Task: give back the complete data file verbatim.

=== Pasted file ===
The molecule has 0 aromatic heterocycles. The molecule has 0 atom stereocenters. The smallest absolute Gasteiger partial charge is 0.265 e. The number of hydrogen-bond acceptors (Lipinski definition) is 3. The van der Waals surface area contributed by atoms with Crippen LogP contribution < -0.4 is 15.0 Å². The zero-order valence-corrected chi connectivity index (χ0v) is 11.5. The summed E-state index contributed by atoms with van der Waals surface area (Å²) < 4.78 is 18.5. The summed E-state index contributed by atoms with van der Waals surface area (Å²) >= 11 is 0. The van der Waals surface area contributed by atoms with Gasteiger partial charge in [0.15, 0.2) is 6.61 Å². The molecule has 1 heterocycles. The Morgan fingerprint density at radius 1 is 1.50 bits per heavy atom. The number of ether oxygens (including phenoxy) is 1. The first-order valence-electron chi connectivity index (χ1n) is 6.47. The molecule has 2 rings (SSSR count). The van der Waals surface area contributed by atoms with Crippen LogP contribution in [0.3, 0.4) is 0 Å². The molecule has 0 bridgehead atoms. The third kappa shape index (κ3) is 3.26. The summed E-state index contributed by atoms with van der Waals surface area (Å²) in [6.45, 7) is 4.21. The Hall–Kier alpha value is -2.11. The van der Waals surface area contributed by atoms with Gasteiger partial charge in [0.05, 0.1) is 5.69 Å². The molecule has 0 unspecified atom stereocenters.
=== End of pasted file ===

The molecule has 0 aromatic heterocycles. The molecule has 0 atom stereocenters. The smallest absolute Gasteiger partial charge is 0.265 e. The number of hydrogen-bond acceptors (Lipinski definition) is 3. The van der Waals surface area contributed by atoms with Crippen LogP contribution < -0.4 is 15.0 Å². The zero-order valence-corrected chi connectivity index (χ0v) is 11.5. The summed E-state index contributed by atoms with van der Waals surface area (Å²) < 4.78 is 18.5. The summed E-state index contributed by atoms with van der Waals surface area (Å²) >= 11 is 0. The van der Waals surface area contributed by atoms with Gasteiger partial charge in [0.15, 0.2) is 6.61 Å². The molecule has 1 heterocycles. The Morgan fingerprint density at radius 1 is 1.50 bits per heavy atom. The number of ether oxygens (including phenoxy) is 1. The first-order valence-electron chi connectivity index (χ1n) is 6.47. The molecule has 2 rings (SSSR count). The van der Waals surface area contributed by atoms with Crippen LogP contribution in [0.3, 0.4) is 0 Å². The molecule has 0 bridgehead atoms. The third kappa shape index (κ3) is 3.26. The summed E-state index contributed by atoms with van der Waals surface area (Å²) in [6.45, 7) is 4.21. The Hall–Kier alpha value is -2.11. The van der Waals surface area contributed by atoms with Gasteiger partial charge in [0.05, 0.1) is 5.69 Å². The molecule has 0 unspecified atom stereocenters.